Wednesday, 23 April 2014

MfD: Parties need common social goal

18 December 2012

Prague, Dec 17 (CTK) - The Czech scene lacks a social contract of democratic forces on the range of interests of the country as their common homeland, which, if struck, could help fulfil the legacy of Vaclav Havel, Bohumil Dolezal writes in Mlada fronta Dnes on the eve of Havel's first death anniversary yesterday.

Havel, a dissident-turned-president, is widely believed to have strived for a society that would be more human than the preceding communist one, and to have basically succeeded, Dolezal writes.

Havel's famous thesis about the truth and love that will prevail over lie and hatred has a real basis. The question is why it sounds banal and unconvincing now, Dolezal says.

First, Havel undoubtedly wanted to replace the bolshevik regime, based on hatred as the motor of world developments, with a society based on love for one's neighbour. Why did not he say it directly? Dolezal asks.

True, his direct reference to the Gospel might have been disliked by many, including Havel himself. Nevertheless, the belief in "something" above humans, which is widespread among Czechs and was obviously shared by Havel, is no genuine faith, it is incorrect and impractical, Dolezal says.

Furthermore, Havel's noble thesis was in practice embodied by the Civic Forum (OF), a group serving exclusively political manipulation by presenting itself as a force representing all, unlike political parties, Dolezal continues.

The OF arose as a broad anti-communist movement in the revolutionary days of November 1989 to urge and negotiate the demise of the communist regime.

Later the OF helped promote the expedient fiction of a "civic society" that should substitute for or even fully replace politics, Dolezal writes.

In this respect, then PM Vaclav Klaus's criticism of Havel was quite legitimate, the public rightfully rejected Havel's plan and a different, more correct model based on political parties prevailed, Dolezal writes, alluding to the first half of the 1990s.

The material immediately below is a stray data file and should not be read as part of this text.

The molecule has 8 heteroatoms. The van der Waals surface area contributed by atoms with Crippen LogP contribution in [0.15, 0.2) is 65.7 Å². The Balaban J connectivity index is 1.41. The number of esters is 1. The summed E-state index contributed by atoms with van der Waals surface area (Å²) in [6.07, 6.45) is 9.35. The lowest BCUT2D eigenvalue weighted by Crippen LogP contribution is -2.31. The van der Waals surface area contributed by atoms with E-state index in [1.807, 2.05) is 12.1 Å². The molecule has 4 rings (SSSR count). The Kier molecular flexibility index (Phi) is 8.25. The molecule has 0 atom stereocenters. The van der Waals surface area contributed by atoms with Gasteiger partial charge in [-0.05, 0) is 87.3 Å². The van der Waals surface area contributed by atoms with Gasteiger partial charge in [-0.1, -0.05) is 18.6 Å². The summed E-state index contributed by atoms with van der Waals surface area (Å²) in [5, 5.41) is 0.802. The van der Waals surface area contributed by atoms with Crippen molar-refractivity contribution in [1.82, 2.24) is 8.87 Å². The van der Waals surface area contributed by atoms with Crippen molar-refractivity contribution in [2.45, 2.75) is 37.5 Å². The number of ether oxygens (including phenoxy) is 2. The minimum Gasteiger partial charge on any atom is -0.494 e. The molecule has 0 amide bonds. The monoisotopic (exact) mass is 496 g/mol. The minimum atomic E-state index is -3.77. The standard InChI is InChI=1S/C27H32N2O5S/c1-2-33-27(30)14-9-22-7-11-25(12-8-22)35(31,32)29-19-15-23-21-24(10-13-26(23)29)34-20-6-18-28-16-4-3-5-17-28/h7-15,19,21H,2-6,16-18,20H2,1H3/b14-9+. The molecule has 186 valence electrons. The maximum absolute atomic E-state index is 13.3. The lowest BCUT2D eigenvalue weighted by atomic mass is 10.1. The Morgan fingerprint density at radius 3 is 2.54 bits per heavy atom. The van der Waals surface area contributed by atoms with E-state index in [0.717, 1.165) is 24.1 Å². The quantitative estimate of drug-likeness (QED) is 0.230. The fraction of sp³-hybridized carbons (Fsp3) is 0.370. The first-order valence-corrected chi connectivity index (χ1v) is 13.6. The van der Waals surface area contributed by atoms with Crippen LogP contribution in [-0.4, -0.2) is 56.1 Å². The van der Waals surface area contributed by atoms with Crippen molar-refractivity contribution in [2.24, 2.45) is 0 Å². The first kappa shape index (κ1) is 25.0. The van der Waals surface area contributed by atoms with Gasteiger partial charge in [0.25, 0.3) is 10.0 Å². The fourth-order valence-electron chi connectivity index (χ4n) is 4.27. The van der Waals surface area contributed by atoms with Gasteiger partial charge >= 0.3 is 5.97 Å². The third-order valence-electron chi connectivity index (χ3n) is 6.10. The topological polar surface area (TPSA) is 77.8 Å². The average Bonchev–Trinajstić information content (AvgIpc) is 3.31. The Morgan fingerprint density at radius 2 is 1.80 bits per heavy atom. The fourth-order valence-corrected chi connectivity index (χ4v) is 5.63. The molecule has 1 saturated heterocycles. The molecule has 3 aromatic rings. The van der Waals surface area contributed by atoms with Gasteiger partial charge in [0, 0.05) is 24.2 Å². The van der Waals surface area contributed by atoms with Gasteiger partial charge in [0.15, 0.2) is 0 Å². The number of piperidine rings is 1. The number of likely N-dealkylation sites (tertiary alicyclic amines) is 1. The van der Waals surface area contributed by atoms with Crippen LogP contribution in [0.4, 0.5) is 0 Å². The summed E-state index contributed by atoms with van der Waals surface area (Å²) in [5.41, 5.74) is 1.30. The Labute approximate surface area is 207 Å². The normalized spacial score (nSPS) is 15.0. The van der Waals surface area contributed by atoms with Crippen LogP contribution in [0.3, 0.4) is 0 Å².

However, in opposing his rival Havel, Klaus was unable to propose anything else but traditional Czech nationalism dating back to the late 19th and early 20th century, that includes authoritarian elements and that clearly surfaces in the annual bombastic celebrations of the October 28 anniversary of the birth of independent Czechoslovakia, Dolezal writes.

In common liberal terms, the state is a practical arrangement that sovereign individuals establish to free their hands. At the same time, however, the state is an arrangement enabling people to survive. That is why they should want it to improve, get rid of mistakes and they should also love it, by which the state turns into homeland, Dolezal writes.

The Czechs seem not to consider the Czech Republic their homeland. In their eyes, politics is a merciless, never-ending and still intensifying class struggle between the "right" and the "left," he continues.

Each Czech government coalition tries to "save" the state by clinging to power under all circumstances, while the opposition is striving for power with all its force, irrespective of whether it is compatible with democracy, Dolezal writes.

A latent social contract between democratic forces that would define the range of common interests, the homeland's interests, is lacking. Instead, the senior opposition Social Democrats (CSSD) stick to an unwritten agreement with the Communists (KSCM), with which they want to topple the right-wing government by a concerted effort, Dolezal writes.

However, the Communists are totally untrustworthy. As a party of a bolshevik type, the KSCM is ready to observe agreements and deals, but only if it suits its own aims, Dolezal points out.

On the other hand, the CSSD is in a difficult situation, because it is the only [democratic] party on the left. As a result, it cannot but tend to cooperating with the extremists [Communists], Dolezal continues.

This is also because the Czech Republic has two [ruling] parties [the Civic Democrats (ODS) and TOP 09], each of which presents itself as the "genuine right," but it has no centrist party, Dolezal writes.

Unfortunately, since the 1990s a centrist position has been viewed by Czechs as a compromise between democracy and bolshevism. If a social contract on the common homeland's interest were achieved between the right and left [i.e. between the ODS and the CSSD], it would also mean fulfilling the legacy of Vaclav Havel - a kind of a partial and temporary victory of truth and love over lie and hatred, Dolezal concludes.

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